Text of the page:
The Glorious First of June 1794

During the French War at the end of the 18th Century, the Royal Navy fell short of its compliment of Marines and several Regiments, including The Worcestershire Regiment, supplied drafts to take their place.

On the 1st of June 1794, the British fleet, under Lord Howe, came into action against the French.  Rather more than 400 of The Worcestershire Regiment were serving in the Fleet, distributed among several ships.  Eighty-one were in HMS BRUNSWICK.  As BRUNSWICK went into action, the Ships Band, including a drummer of the 29th, played a popular air of the time – ‘Hearts of Oak’.  BRUNSWICK met and came to close grips with LE VENGEUR, a French ship of equal size and armament, and for over two hours they fought.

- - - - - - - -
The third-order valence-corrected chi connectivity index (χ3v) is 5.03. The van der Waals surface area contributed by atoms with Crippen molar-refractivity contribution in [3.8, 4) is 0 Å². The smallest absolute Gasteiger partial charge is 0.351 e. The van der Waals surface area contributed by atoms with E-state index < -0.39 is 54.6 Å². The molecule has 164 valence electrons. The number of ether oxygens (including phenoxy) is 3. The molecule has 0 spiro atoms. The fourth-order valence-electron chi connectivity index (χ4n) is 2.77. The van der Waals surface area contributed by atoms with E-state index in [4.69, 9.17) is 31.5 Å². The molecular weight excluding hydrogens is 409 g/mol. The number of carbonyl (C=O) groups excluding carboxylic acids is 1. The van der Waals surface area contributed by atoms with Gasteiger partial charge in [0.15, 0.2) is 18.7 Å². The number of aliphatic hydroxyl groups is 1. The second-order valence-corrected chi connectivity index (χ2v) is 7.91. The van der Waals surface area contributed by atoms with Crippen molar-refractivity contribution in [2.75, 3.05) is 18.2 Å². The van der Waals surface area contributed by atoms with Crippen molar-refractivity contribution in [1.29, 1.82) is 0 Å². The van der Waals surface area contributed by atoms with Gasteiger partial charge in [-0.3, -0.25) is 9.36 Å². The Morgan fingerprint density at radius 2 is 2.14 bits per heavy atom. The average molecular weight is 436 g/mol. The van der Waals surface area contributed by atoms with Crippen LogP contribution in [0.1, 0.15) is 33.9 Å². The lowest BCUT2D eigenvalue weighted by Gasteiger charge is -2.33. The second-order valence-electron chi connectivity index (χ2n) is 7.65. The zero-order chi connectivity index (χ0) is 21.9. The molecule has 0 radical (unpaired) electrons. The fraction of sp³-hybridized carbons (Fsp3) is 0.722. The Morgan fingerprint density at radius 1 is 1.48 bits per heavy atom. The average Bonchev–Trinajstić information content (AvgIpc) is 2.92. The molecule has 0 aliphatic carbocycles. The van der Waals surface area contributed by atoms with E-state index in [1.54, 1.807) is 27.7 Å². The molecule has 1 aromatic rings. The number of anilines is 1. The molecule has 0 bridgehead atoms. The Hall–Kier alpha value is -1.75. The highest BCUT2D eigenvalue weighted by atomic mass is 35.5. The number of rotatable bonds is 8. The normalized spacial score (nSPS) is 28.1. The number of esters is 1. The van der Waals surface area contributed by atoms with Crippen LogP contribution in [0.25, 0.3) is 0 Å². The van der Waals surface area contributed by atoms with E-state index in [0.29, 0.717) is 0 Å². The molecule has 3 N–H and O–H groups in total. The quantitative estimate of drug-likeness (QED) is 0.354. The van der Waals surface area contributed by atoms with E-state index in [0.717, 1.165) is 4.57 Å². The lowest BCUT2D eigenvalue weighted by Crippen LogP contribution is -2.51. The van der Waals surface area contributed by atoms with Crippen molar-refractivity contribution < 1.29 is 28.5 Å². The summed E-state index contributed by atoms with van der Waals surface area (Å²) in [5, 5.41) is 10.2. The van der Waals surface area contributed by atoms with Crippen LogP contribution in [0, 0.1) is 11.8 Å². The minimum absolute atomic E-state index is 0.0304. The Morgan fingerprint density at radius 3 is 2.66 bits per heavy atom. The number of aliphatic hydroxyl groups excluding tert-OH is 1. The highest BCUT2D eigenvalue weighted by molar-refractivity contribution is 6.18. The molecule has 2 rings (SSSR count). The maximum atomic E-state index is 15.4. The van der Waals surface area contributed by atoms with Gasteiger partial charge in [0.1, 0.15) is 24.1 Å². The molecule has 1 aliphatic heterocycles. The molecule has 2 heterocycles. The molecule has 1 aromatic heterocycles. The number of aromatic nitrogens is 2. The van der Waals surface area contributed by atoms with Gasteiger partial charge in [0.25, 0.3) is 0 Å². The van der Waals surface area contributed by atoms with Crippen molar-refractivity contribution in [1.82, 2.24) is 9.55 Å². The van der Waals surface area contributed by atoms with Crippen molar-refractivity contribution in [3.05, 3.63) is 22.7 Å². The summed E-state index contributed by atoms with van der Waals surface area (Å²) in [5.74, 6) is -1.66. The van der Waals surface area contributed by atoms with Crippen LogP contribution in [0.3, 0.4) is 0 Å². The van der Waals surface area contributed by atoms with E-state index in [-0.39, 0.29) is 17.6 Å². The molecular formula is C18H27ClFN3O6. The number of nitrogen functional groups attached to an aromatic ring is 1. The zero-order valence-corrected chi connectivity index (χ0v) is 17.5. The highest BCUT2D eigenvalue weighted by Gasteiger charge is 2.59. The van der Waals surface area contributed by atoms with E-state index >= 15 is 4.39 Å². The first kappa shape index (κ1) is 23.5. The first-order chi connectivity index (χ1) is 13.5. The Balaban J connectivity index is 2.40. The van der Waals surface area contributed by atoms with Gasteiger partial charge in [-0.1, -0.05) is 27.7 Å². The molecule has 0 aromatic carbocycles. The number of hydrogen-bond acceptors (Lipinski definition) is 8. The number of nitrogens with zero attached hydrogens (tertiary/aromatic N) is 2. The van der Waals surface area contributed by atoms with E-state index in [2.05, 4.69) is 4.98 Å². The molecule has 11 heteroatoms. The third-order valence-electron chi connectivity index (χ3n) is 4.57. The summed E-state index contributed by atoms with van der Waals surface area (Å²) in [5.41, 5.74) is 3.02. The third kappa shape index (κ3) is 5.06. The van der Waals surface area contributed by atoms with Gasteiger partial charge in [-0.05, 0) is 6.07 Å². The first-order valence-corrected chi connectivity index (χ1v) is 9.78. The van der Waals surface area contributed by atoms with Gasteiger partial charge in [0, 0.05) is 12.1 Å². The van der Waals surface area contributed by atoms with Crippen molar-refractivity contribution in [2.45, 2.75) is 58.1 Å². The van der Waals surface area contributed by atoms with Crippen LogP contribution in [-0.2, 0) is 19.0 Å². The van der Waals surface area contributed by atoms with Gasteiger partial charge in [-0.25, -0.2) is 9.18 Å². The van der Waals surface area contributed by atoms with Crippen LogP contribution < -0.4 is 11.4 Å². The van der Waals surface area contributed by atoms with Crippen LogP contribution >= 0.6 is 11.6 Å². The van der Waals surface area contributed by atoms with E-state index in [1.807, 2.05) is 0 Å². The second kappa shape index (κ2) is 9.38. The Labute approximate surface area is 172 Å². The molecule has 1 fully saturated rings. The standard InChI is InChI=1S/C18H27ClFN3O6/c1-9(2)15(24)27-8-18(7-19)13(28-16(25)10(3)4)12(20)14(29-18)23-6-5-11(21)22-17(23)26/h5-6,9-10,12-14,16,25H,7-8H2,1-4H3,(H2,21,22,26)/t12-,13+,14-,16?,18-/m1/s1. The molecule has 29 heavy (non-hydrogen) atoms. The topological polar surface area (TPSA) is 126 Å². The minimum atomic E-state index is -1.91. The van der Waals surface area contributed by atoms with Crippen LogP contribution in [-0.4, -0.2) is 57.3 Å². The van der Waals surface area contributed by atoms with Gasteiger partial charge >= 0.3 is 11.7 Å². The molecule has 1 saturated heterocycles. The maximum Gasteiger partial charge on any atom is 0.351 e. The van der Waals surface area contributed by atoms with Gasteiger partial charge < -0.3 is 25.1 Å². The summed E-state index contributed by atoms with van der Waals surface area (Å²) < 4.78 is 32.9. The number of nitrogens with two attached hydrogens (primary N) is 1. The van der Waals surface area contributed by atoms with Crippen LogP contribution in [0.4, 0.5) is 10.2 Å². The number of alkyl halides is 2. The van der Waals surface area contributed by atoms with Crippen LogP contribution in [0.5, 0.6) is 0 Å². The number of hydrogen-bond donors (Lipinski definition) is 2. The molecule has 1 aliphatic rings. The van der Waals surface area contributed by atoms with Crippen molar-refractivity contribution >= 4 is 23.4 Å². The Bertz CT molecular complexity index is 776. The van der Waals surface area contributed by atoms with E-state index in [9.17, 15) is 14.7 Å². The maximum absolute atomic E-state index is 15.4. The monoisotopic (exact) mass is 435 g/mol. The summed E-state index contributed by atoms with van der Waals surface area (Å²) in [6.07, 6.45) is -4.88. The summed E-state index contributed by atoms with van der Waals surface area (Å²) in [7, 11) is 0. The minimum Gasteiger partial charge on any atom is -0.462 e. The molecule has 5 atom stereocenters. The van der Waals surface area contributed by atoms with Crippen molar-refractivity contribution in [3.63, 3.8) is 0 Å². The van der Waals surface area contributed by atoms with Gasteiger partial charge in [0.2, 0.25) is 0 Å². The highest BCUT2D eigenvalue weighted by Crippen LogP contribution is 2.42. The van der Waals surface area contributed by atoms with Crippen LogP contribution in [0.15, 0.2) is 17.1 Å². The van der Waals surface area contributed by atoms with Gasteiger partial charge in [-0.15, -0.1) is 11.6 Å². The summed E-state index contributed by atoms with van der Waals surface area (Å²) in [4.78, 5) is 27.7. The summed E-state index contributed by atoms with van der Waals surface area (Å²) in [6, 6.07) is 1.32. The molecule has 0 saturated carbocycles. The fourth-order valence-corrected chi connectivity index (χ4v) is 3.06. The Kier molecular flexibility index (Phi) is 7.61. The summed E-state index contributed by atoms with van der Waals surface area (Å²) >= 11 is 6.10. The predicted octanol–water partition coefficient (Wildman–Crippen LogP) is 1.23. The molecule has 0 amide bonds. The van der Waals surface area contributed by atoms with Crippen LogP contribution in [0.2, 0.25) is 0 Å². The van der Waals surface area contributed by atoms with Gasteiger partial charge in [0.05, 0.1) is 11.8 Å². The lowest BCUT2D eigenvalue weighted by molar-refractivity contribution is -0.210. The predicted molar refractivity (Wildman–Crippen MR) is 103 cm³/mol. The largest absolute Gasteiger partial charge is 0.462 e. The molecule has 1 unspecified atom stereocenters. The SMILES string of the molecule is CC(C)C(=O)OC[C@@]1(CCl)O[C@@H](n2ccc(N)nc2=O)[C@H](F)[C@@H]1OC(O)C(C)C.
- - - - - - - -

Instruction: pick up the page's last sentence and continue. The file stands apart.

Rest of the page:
The 29th put up a magnificent fight.  The Captain of the detachment was killed and the Ensign and 20 others were wounded.  During the progress of the Battle, ACHILLE came to the aid of LE VENGEUR, but with one broadside BRUNSWICK disabled her.  At last BRUNSWICK and LE VENGEUR drifted apart and the French ship, which was sinking, surrendered.  Some of the crew subsequently hoisted the French Colours again and went down gallantly with the ship.

For its part in the engagement, The Worcestershire Regiment was later awarded the Naval Crown.